Conscious Choice cover

From the press release: In this ground-breaking new history of early America, historian Robert Zimmerman not only exposes the lie behind The New York Times 1619 Project that falsely claims slavery is central to the history of the United States, he also provides profound lessons about the nature of human societies, lessons important for Americans today as well as for all future settlers on Mars and elsewhere in space.

 
Conscious Choice: The origins of slavery in America and why it matters today and for our future in outer space, is a riveting page-turning story that documents how slavery slowly became pervasive in the southern British colonies of North America, colonies founded by a people and culture that not only did not allow slavery but in every way were hostile to the practice.  
Conscious Choice does more however. In telling the tragic history of the Virginia colony and the rise of slavery there, Zimmerman lays out the proper path for creating healthy societies in places like the Moon and Mars.

 

“Zimmerman’s ground-breaking history provides every future generation the basic framework for establishing new societies on other worlds. We would be wise to heed what he says.” —Robert Zubrin, founder of founder of the Mars Society.

 

Available everywhere for $3.99 (before discount) at Amazon, Barnes & Noble, and all ebook vendors, or direct from the ebook publisher, ebookit. And if you buy it from ebookit you don't support the big tech companies and I get a bigger cut much sooner.


Axiom strikes tourist deal with SpaceX for three more flights

Capitalism in space: Axiom today announced that it had signed a deal with SpaceX to use its Dragon capsule and Falcon 9 rocket to launch three more manned tourist missions following the first now scheduled for January.

Ax-1, Axiom’s historic first private ISS mission, has already been approved by NASA and targeted for launch to the ISS no earlier than Jan. 2022, also aboard Dragon as a result of a deal the companies signed in March 2020. Axiom last week revealed legendary astronaut Peggy Whitson and champion GT racer John Shoffner would serve as commander and pilot on its proposed Ax-2 mission – now confirmed to be a Dragon flight.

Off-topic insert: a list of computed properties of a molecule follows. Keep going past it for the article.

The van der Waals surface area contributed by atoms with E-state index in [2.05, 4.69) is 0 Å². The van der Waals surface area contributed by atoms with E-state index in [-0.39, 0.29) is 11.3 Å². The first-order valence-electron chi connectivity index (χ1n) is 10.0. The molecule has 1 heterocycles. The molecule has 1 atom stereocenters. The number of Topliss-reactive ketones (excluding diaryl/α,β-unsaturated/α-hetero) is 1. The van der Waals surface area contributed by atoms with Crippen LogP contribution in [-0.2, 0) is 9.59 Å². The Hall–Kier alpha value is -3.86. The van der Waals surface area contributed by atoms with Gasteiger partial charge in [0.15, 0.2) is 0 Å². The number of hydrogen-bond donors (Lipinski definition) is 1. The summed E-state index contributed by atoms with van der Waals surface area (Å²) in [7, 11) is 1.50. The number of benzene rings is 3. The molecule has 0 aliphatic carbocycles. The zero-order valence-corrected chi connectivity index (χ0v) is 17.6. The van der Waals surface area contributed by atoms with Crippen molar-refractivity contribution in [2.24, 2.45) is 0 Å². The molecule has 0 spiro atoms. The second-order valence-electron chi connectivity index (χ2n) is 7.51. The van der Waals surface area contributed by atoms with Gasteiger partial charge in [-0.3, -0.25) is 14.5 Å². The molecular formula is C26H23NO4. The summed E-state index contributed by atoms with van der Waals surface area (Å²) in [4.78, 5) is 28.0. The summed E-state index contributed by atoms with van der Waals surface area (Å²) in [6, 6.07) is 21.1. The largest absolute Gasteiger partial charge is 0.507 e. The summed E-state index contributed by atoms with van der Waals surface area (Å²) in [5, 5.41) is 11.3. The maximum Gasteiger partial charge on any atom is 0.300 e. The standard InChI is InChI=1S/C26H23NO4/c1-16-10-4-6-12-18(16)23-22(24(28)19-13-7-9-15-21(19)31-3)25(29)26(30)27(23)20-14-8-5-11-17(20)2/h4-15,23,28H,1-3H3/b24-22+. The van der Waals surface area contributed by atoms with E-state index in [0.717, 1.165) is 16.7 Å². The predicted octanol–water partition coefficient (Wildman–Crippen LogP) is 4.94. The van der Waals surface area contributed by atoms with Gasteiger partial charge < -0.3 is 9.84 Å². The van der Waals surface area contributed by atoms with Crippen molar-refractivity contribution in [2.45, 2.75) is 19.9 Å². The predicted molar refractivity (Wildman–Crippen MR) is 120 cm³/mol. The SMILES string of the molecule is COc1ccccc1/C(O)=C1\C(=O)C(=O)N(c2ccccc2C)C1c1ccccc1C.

So, too, are Ax-3 and Ax-4.

Other than Whitson and Shoffner, the company has not revealed who will fly on those three additional flights. That it made this deal however strongly suggests that it has ample demand for seats and will fill those capsules with no problem.

The press release also reiterates the company’s space station plans. They will begin attaching their own modules to ISS in ’24, with the goal of detaching from the station in ’28 and operating as an independent entirely private station thereafter.

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5 comments

  • David K

    Two questions:

    Will Tom Cruise be on one of these? Last year there was news that they might film something, but nothing recently.

    Does anyone think that axiom can add a rotating component to the station for artificial gravity in the next decade or so? IMHO that is a must have for a second gen station even if is at or even lower than lunar gravity.

  • humphreyrobotH

    Mile high club has upcoming stiff competition.

  • A. Nonymous

    If you want gravity, you’re gonna need a much bigger station. Small rotating compartments will just make people sick.

    Besides, there’s no longer any reason to use that wonky orbital plane anymore; if you build a new station, with new components, you can put it in a much lower inclination now that there’s no requirement to buy off the Russians.

  • Michael

    That raises an interesting point. Will the Axiom station station be restricted to the same orbital plane?

  • Edward

    David K asked: “Does anyone think that axiom can add a rotating component to the station for artificial gravity in the next decade or so?

    There are some ideas for building a spinning space station out of modules, however, they generally require a large number of modules.
    https://newatlas.com/gateway-foundation-von-braun-rotating-space-station/58528/

    Unless someone gets more creative, spinning space stations may be decades away. I suspect that Starships could be used in a creative way to make a different, smaller design. Perhaps one Starship could form a hub, and two more extend in opposite directions, like spokes without the attached wheel, to create several floors of lab space, each floor with a different gravity.

    Michael asked: “That raises an interesting point. Will the Axiom station station be restricted to the same orbital plane?

    The station that they release from the ISS in 2028, or so, will probably remain in the same or nearby plane. It takes a large amount of delta v to make large plane changes, and we already know that Dragon and Starliner can get crews and passengers to that plane. A manned Dream Chaser would also likely be able to reach that plane, too.

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